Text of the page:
Best-selling book by US author called a fraud
By Mark Egan
NEW YORK (Reuters) – Only Harry Potter sold more books last
year than James Frey’s “A Million Little Pieces,” but was the
American’s memoir of alcohol and drug-induced mayhem as much
fantasy as the boy wizard himself?
Frey’s book sold 1.77 million copies last year after being
chosen by Oprah Winfrey’s book club in September, but one
investigative Web site now says his book was based on lies.
The book’s publisher, Random House’s Doubleday division,
stood by the author and declined to make Frey available for
interview. But on his personal Web site bigjimindustries.com he
called the article “the latest attempt to discredit me.”
“So let the haters hate, let the doubters doubt, I stand by
my book, and my life, and I won’t dignify this bullshit with
any sort of further response,” Frey wrote.
“The Man Who Conned Oprah,” was the headline on Monday on
The Smoking Gun Web site, a news site owned by Court TV. The
article on Frey charges he fabricated serving a prison
sentence, exaggerated his role in an FBI investigation and lied
about his status as an outlaw “wanted in three states,” among
“I was a bad guy,” Frey told Winfrey in a television
broadcast last October which made him an overnight literary
sensation. “If I was gonna write a book that was true, and I
was gonna write a book that was honest, then I was gonna have
to write about myself in very, very negative ways.”
But The Smoking Gun says, “He has demonstrably fabricated
key parts of the book, which could — and probably should —
cause a discerning reader … to wonder what is true in ‘A
Million Little Pieces’ and its sequel, ‘My Friend Leonard.”‘
Random House spokesman Russell Perreault, declined to
discuss the Smoking Gun article beyond saying, “We stand in
support of our author, James Frey, and his book which has
touched the lives of millions of readers.”
A spokeswoman for Winfrey did not return calls for comment.
Central to Frey’s book, published in 2003, is his assertion
that he was charged with assaulting a police officer in Ohio
with his car, with inciting a riot, with possession of crack
cocaine and felony drunk driving — charges that he wrote
resulted in him serving a three-month prison term.
But Smoking Gun editor William Bastone said that incident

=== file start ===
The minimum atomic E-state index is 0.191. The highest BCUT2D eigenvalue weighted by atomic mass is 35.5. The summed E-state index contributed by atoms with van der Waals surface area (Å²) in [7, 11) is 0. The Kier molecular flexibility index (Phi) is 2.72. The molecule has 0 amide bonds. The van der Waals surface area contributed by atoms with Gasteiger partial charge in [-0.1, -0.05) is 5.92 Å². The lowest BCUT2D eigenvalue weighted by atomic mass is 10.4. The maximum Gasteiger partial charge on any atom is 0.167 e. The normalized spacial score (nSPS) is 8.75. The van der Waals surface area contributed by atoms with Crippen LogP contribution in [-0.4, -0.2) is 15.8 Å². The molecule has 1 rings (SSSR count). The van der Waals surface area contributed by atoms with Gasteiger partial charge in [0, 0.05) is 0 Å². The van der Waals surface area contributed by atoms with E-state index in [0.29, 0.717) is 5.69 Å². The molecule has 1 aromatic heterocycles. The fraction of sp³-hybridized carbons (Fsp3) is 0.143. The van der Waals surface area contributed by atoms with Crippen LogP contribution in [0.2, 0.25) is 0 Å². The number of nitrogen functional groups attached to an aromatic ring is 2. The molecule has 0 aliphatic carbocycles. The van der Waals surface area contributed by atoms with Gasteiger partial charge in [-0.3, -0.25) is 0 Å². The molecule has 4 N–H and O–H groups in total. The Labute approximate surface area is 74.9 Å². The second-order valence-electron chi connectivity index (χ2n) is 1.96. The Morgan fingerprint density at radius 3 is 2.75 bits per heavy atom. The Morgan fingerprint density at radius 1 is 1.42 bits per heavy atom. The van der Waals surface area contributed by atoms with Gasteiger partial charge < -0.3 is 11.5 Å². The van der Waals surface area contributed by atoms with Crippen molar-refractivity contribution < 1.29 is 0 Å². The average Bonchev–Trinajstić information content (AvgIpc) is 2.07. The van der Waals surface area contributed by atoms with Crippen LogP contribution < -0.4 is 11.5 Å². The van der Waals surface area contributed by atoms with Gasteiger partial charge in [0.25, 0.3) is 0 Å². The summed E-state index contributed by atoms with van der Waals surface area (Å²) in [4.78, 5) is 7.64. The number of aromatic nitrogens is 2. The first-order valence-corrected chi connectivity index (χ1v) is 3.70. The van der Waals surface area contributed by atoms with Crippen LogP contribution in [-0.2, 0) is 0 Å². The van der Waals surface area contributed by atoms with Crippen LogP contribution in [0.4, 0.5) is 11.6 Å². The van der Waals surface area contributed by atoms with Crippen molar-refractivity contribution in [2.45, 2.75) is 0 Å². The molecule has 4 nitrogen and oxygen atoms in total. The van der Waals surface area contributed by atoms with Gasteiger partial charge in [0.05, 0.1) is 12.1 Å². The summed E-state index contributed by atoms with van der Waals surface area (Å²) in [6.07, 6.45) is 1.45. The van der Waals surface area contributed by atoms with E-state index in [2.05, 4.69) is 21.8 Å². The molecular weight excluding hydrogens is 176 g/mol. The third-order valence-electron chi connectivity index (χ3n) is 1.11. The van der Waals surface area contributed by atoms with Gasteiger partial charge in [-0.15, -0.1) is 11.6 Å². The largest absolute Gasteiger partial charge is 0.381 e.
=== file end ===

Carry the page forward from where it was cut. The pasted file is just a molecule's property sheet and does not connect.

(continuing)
was really “as vanilla an incident as you will ever see.”
“The overall majority of contentions he makes in the book
are not borne out by contemporaneous police records or by
interviews we conducted with police and court officials in Ohio
and Michigan,” Bastone told Reuters in an interview on Monday.
The Smoking Gun’s Web site displays the original police
officer’s report of the 1992 incident which shows Frey was
found drunk in his car without a driver’s license but did not,
as he wrote, serve time behind bars for the incident or behave
in the outrageous manner portrayed in his book.
“He (Frey) was polite and cooperative at all times. He was
later released on $733 cash bond,” the police report from the
October 24, 1992, incident concludes.
And of Frey’s claim that he was the subject of an FBI drug
investigation while at university, Bastone published a police
report revealing him as a bit player in a minor drug probe
rather than the “outlaw” portrayed in his memoir.
“In off-the-record interviews with us, Frey admitted
embellishing facts in the book for dramatic impact,” Bastone
said, adding that Frey later backed off that stance and his
lawyers have since threatened to sue.
Frey also told The Smoking Gun during the course of three
interviews before the article was published that he had sought
to have his legal records expunged when his book was first
published in hardcover in 2003, Bastone said.
Frey’s lawyer Martin Singer was not immediately available
for comment. But in a letter to the Smoking Gun dated January 6
and published on the Web site, he called The Smoking Gun’s
assertions defamatory and threatened a lawsuit for millions of
dollars in damages.
“We do not expect to be sued,” Bastone said.